Today young women from across the Lower Mainland and beyond gathered at the Hyatt Regency for the second day of Beyond Pink, a two-day conference organized by Young Women in Business. I was lucky enough to attend the all-male panel at lunch along with media and bloggers covering the event live. Just before the panel discussion began, organizers invited us for a quick private Q&A with panel members.
From left to right: Matt Corker, Cameron Herold, Phillipe Desrochers, Mike Desjardins, Bob Elton.
The panel included:
- Chris Flett, founder of Ghost CEO, who advised women to ask for what they want
- Bob Elton, CEO of BC Hydro, who acknowledged that there are still issues women face in the workplace
- Mike Desjardins of ViRTUS, whose involvement with Beyond Pink stems from a desire to impart his own insights as an inspiration and a mentor
- Cameron Herold, founder of Backpocket COO, whose main message was "The past is history--get over it"
- Jason Pires, weekend sportscaster with CTV, who spoke encouragingly of the opportunities in media for women
- Matt Corker, alumni relations manager for UBC's faculty of science, who maintained that women have more to offer in the workplace than merely their gender
...feminism and the struggle for equality?
Chris Herold: "Get over it." Namely, activism and the aggressive, public struggle for equality were things of the past and women should move on. Nowadays, such politicized rhetoric actually impedes businesses rather than helping achieve results.
...achieving work-life balance?
Bob Elton: "In a large company, they define a job in a way that excludes a lot of people." The old 9-to-5 regimen won't work for employees who are increasingly focused on quality of life and priorities outside of their jobs. Companies will have to catch up to the times to retain their skilled workers, particularly female workers who value work-life balance.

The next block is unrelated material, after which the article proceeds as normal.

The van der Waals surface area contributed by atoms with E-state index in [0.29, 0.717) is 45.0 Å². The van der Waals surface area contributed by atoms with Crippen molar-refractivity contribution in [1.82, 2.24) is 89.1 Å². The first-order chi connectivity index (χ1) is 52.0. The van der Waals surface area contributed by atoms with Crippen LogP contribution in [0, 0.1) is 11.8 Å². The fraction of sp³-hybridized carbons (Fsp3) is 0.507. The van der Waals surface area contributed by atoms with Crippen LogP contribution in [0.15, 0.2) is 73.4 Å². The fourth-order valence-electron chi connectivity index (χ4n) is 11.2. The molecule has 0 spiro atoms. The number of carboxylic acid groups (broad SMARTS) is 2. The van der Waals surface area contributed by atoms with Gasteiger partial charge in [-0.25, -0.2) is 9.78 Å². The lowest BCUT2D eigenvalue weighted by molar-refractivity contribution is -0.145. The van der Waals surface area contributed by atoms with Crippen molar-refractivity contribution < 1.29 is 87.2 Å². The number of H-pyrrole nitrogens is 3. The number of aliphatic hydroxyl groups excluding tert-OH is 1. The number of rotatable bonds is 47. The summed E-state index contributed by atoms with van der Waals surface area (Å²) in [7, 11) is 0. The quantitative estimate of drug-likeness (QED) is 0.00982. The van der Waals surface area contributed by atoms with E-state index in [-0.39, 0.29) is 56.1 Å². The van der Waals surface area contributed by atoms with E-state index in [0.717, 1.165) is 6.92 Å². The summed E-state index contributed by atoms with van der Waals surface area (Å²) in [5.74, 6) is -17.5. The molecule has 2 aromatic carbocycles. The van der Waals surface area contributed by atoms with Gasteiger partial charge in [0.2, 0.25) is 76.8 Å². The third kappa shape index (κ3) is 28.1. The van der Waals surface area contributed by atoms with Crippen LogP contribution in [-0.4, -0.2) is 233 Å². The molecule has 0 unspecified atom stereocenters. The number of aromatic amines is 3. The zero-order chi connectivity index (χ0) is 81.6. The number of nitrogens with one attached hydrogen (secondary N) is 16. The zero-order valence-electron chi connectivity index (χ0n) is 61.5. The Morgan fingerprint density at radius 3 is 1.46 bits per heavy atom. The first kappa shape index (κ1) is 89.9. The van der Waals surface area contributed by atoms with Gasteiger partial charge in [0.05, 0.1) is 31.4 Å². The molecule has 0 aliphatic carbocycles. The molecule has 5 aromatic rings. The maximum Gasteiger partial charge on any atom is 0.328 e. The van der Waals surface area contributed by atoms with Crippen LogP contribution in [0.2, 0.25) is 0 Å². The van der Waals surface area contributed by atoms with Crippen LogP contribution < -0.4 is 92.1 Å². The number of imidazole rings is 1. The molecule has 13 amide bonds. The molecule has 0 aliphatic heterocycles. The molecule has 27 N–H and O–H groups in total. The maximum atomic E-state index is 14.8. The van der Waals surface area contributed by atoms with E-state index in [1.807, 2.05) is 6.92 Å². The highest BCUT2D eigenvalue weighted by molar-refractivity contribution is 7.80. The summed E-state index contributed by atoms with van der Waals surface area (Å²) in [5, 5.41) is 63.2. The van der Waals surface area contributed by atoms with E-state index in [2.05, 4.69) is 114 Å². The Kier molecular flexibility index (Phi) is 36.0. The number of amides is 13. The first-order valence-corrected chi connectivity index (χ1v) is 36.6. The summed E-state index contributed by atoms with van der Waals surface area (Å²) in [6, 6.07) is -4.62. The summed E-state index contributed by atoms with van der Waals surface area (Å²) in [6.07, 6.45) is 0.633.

...the impact of pregnancy and maternity leave on a woman's long-term career prospects?
Cameron Herold and Chris Flett both agreed that pregnancy should not impede career growth as long as women plan for it professionally. In Flett's words, "You can have a family if and only if it doesn't affect your boss." Both men advised women to be upfront in speaking with their managers and to make concrete plans for how their workload will be handled in their absence.
...how an ambitious woman can avoid the "bitch" label?
Matt Corker argued that being called a bitch or dragon lady isn't exclusive to women--men who excel in business are called assholes and derided, but the difference is that men have had centuries to get used to it whereas women are just dealing with it now. Meanwhile, Flett offered these words of wisdom: "Aggressive and assertive are not the same thing. Passive means you’re going to be someone’s bitch. Aggressive means someone who’s scared of being passive and so they get in people’s faces. An assertive woman is the most powerful type of person in business."
...why women are consistently paid less than men for the same job?
Almost all panelists agreed that women won't speak up for themselves or ask for raises whereas men do. Said Flett, "The reason why women make less is because they’ll work for less. When you stop accepting less is when you’ll get more."
...breaking into the old boys' club?
The panelists stressed being intelligent, knowledgeable about what you do, not playing the sexuality card, and building relationships with members of both sexes.
Bloggers tweeting and live-blogging at Beyond Pink, from left to right: Rebecca Bolwitt, Ishra Sharif, and Sunny Shum.
There were many more insightful comments made during the panel session, too many to relay all of them here. A big thank you to YWiB and Beyond Pink's organizers for inviting me to an invaluable learning experience!